Fantastic non-fiction book to add to your collection! This book brings to life the earthquake that struck San Francisco in 1906 through first hand accounts, pictures of the destruction, stories, maps and pictographs and much more. Readers are able to see what San Francisco was like before and after in the various neighborhoods from Chinatown to the outskirts. I love that there are also pictures of the artifacts that have been preserved so that you can see the damage that was done. It was fascinating to see how the people adapted to life immediately after the earthquake and subsequent fire. Cooking on makeshift stoves in the street just to survive? Wow. 

Lesson Ideas:
This book is broken into easy to read sections which would make it an easy read for students and teachers to use as a resource too! The pieces of the book can be broken apart for students to get a feel for what was going on at the time and then report back to the class (jigsaw method).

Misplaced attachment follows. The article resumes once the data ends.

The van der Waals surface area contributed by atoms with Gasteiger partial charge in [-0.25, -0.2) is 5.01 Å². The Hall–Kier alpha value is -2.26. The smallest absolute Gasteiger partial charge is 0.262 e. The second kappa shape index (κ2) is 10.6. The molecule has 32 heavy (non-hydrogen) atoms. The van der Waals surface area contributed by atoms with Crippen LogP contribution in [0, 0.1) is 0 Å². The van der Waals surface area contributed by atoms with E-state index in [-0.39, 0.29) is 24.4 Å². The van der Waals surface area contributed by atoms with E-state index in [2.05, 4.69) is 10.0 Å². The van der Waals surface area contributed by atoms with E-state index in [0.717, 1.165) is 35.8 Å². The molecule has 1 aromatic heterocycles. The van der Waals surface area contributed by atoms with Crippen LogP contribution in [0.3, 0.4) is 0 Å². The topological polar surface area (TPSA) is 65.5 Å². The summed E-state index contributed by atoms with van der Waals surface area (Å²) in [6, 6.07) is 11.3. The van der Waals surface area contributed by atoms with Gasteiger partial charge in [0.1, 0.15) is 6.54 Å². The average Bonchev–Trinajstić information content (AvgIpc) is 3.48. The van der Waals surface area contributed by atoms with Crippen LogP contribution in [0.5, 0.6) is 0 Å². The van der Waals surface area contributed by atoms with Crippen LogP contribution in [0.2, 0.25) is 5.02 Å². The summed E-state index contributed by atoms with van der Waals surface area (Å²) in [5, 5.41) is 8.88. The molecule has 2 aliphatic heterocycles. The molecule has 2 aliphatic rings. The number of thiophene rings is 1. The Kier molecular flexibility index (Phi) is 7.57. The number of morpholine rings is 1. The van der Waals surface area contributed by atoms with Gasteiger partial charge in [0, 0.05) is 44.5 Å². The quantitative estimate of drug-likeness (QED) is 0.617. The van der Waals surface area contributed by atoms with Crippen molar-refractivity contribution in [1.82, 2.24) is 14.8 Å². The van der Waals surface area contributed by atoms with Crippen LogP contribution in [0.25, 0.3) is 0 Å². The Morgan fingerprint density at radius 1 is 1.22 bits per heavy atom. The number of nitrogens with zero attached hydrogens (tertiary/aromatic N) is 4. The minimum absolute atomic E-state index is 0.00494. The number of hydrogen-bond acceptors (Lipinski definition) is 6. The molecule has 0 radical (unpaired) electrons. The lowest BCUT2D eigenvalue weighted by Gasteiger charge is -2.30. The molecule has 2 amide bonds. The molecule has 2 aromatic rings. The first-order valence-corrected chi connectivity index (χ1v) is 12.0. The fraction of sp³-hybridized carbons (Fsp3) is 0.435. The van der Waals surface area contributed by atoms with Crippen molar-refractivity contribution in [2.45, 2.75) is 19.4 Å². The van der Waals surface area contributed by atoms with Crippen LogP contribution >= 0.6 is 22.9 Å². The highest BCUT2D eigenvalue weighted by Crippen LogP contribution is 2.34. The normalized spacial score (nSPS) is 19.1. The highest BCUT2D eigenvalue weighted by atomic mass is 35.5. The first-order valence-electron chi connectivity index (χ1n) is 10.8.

This would also be a fantastic piece to use to show the culture of this part of America in the early 1900's. The pictures, graphics, maps, and other resources make for great conversation starters!

Reading Bucket Lists!

All teachers (no matter the subject area) have dealt with the students who don't like to read. We hear all of the excuses, we (mostly) patiently wait on the students to go through the reasons they can't read, and so much more. As a teacher of those who struggle with reading, I used to hear this daily. Did you notice that "used to" in the sentence? This year has been a game changer for me with my kiddos and their reading and I attribute it all to The Reading Bucket List!

Hope King at Elementary Shenanigans and Adam Dovico (both of whom have taught and are currently teaching at The Ron Clark Academy in Atlanta, GA) started spreading the word about something they were doing that was inspired by the work of Donalyn Miller's The Book Whisper: Awakening the Inner Reader in Every Child. I was immediately hooked! So when the day of teh periscope rolled around, I was glued to my phone!